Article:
While I'd love to fix all my health challenges naturally, sometimes mainstream medicine is necessary. In such cases it's helpful to be able to listen to our body's signals and react accordingly. I feel so much better now. No pain, no panic, no bile flavor. Four more days of babying my liver should be no trouble if I remember to listen to the body's signals.

Thursday, March 17, 2011

My Colcannon

Am I too late?  It's been one of those non-stop days and I just got home and have to run back out to guitar lessons for my daughter in half an hour. But I had enough time to create something wonderous!  Happy St. Patrick's day, by the way. I've got my cool green "Kale is the New Beef" t-shirt on and my hair all spiked out so I'm lookin' like an Irish rocker chick, at least in my own mind.

Disclaimer: I've never actually eaten Colcannon, the traditional Irish cabbage and potato combination, nor did I bother today to consult "Joy of Cooking" or any other authority on the subject, being short on time as I was. I just made it the way I thought I'd enjoy eating it. For some reason my head seems to be full of knowledge of unknown origin, i.e. "I don't remember where I read/heard this, but . . ." That's the way it is with Colcannon. I know somehow that it is traditionally boiled for a long time with a slab-o-brisket. None if this goes to waste -- the Irish are economical and efficient like that. No animal products were going into my Colcannon of course, and I don't care for veggies that have been long boiled.  Here's my recipe:

My Colcannon
24 oz. new potatoes -- I like the little yukon gold ones
1 head cabbage, chopped roughly into 1/2 in ribbons-n-chunks
1/4 purple onion, slivered
3 Tbsp. Earth Balance
1 Tbsp. Vegenaise
2 Tbsp. Liquid Smoke
1 Tbsp. Bragg's Liquid Aminos
Fresh ground pepper to taste

Boil potatoes whole for about 16-18 minutes until a fork can easily go through one. Then put cabbage and onion on top of the boiling potatoes, cover and boil/steam an additional 3 minutes. Drain.
Mix all together in a large bowl with other ingredients, breaking potatoes a little so they can soak up the yum.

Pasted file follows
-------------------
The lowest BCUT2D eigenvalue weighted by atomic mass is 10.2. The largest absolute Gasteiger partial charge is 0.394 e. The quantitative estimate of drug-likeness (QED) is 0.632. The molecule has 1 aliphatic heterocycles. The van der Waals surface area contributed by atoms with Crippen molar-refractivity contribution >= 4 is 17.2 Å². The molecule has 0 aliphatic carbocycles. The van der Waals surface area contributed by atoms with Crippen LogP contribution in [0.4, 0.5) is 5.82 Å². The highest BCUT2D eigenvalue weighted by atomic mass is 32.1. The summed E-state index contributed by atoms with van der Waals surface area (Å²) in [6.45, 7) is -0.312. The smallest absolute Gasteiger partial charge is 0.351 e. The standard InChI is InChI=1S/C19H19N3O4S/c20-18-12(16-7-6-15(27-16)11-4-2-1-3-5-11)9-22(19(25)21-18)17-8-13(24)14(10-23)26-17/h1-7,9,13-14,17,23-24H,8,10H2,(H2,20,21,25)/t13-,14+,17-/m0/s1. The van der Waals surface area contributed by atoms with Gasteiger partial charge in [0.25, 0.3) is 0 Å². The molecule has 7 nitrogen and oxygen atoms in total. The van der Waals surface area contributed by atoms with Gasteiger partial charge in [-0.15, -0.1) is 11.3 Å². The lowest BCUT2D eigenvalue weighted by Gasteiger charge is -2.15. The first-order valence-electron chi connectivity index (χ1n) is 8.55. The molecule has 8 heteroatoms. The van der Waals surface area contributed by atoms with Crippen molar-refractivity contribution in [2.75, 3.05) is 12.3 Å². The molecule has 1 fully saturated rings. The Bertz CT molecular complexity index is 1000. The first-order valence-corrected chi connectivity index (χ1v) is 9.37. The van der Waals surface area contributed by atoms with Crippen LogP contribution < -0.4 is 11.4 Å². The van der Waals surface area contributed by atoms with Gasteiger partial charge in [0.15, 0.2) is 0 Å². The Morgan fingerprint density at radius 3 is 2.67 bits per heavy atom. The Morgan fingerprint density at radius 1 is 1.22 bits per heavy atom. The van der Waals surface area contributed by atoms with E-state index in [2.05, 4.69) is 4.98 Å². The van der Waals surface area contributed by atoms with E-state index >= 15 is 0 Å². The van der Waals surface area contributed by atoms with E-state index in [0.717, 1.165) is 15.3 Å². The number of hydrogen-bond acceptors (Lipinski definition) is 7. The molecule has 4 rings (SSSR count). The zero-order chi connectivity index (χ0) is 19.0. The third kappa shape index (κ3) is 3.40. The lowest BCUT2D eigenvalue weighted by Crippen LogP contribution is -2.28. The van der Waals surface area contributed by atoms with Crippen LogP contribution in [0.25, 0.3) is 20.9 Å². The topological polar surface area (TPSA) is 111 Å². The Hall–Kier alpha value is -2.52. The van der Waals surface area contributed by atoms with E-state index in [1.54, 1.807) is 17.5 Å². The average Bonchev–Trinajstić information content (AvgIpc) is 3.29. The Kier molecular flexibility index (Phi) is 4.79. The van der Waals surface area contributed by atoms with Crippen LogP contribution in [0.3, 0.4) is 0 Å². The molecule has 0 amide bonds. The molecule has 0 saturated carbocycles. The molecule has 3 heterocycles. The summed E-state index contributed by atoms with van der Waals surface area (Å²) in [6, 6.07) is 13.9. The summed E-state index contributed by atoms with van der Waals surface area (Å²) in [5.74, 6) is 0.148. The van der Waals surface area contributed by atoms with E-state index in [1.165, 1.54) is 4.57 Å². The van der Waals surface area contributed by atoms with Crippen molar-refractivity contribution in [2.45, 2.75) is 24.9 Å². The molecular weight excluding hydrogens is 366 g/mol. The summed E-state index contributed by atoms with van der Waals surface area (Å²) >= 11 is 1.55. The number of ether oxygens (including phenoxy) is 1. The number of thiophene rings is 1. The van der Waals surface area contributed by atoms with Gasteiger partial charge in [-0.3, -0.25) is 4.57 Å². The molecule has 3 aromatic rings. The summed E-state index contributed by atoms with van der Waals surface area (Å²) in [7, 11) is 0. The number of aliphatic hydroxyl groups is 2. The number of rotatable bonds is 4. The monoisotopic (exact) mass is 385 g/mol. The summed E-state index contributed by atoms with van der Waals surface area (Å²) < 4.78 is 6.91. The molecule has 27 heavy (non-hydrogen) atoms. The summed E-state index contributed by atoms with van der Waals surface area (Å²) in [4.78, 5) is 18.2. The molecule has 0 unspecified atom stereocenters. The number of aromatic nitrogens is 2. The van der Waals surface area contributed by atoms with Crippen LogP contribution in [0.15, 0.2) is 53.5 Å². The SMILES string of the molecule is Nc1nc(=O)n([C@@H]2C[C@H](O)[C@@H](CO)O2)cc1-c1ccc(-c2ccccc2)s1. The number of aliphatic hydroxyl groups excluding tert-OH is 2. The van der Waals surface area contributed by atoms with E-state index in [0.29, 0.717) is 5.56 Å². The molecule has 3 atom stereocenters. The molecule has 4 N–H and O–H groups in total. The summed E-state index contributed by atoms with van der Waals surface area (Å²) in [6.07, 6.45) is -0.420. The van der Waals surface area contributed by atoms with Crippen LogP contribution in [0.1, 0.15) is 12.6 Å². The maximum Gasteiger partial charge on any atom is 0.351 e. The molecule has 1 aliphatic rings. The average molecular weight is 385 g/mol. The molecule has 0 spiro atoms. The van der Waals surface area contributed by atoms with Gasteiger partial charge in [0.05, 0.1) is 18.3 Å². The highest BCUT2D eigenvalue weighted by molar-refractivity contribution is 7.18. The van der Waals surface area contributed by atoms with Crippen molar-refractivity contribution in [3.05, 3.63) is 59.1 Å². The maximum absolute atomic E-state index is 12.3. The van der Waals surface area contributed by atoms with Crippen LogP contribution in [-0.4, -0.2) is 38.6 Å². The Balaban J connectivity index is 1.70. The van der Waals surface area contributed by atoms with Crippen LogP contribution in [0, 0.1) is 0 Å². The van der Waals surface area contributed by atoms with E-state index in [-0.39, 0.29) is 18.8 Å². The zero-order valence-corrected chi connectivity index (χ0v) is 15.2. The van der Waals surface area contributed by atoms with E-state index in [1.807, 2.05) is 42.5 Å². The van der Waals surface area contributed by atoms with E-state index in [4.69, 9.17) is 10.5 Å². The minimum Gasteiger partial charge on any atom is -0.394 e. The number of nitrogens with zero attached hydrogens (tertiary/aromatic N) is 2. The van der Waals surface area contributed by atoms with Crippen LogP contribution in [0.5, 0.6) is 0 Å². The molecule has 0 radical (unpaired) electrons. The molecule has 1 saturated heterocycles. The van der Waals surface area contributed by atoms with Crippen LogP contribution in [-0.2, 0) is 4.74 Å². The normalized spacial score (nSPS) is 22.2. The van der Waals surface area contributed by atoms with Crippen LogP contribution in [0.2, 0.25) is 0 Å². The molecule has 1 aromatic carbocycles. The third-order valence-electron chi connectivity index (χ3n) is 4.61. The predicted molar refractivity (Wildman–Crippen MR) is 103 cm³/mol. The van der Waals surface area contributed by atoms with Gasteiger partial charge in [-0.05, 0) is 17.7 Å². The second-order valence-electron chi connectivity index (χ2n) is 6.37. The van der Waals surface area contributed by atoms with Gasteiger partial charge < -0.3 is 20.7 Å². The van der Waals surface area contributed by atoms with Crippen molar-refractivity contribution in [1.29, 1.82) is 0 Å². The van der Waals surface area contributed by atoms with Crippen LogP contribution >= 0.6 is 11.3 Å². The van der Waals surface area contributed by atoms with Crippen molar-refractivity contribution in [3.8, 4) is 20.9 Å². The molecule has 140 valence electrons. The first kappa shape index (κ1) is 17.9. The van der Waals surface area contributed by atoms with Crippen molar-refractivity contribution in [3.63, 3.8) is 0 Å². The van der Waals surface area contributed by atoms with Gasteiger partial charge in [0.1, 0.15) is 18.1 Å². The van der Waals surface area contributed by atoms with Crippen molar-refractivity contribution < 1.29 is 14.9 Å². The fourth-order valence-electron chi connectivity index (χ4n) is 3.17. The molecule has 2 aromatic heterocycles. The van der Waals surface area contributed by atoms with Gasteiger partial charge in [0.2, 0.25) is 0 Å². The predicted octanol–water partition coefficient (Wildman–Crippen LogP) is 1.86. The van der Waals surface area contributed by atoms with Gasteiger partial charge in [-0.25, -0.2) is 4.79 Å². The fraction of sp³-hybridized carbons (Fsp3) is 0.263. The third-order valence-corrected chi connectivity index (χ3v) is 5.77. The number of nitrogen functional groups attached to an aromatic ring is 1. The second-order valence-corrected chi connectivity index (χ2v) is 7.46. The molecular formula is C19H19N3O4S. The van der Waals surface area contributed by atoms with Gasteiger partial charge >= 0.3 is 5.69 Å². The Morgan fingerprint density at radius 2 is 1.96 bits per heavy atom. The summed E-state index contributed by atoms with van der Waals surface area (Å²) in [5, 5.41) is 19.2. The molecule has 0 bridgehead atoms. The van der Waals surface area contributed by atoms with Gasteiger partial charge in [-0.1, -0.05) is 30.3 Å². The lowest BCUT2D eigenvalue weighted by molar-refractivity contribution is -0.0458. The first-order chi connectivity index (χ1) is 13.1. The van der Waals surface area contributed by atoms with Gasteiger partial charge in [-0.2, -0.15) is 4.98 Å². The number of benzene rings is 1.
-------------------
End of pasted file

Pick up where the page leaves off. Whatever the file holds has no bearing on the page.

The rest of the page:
This was really, really delicious, and tasted very Irish, again, in my own mind. What did you do for St. Patty's?

Wednesday, March 16, 2011

Irish Oats

I love Irish oats! Those are the kind that are chopped once cross-wise instead of completely slivered. The Irish oats retain more of the bran of the grain and are more chewy and nutty.  I love reading about how folks put a cup of oats and some water in their slow-cooker and then wake to aromatic and tender grains. I tried it and my slow cooker is not cut out for this idea. I started the oats out on low, but when I saw they were bubbling up a storm I turned the setting to "keep warm" An hour later I noticed there was not enough water and I added more. by 9:00 when I went to bed, visions of a house fire were dancing in my head so I unplugged the oats and left them in the scalding hot pot on the counter overnight. I still had ready oatmeal in the morning, albeit room-temperature at that point. Thank you, microwave! I have to say, the Irish oats do take a bit more time, but not hours. I think 30-45 minutes would be just fine. The slow cooking left them very similar to quick-cooking oats, which seems to be a waste of a good Irish oat. But my bowlful was saved and enhanced by my fabulous homemade applesauce!  Allspice and ginger and not much agave are my secret ingredients! LOVED this breakfast!

I'd get a different crock pot, but I'd rather save up for a Breville Juicer like Kris Carr uses -- I love my smoothies that I make with the high-powered blender, but the green ones turn out a bit, er, chewier than I'd like, so green juice over ice would be lovely. I know, I'm an oddball in my preferences -- I like my oats chewy, but not my juice!

Tuesday, March 15, 2011

Oh, How I Love Tinkyada!

Here's my latest enthusiastic endorsement of a packaged product -- Tinkyada Brown Rice Pasta! This is my very favorite pasta of the moment. Called "fusilli", this stuff doesn't look much like the fat little spirals of "Fusilli George" fame from "Seinfeld" -- but I'm revealing my age aren't I? Instead, these noodles are like loose, very wiggly macaroni. I say very wiggly because the texture of these boogers is so shimmery and slippery -- it's like they have a life of their own. They are positively springy and light. I don't know if you are the type who enjoys the sensation of digging into a bowlful of live worms, but, shockingly, apparently I am! That being said, logically I am aware that I am actually not committing earthwormocide. It's just the wiggly sensation of the noodles that I find so enjoyable. Oh, and the mild, light flavor is also an excellent vehicle to any topping you employ. Here they are featured with a collection of healthy elements reminiscent of Alicia's "Rustic Pasta" from The Kind Life. Without re-consulting the text, I created it from memory. I sauteed half a thinly sliced cabbage, an onion and two cloves of garlic in olive oil and then added a tablespoon of Shoyu and half a jar of Barilla's Spicy Marinara. Finally I added the boiled noodles and tossed it all around and then topped it with nootch, of course. Mmmmmmm. I know I was missing the celery -- my stalks needed to be put out of their misery, unfortunately-- and probably more items, but let me tell you, I sure did enjoy this wiggly panful anyway.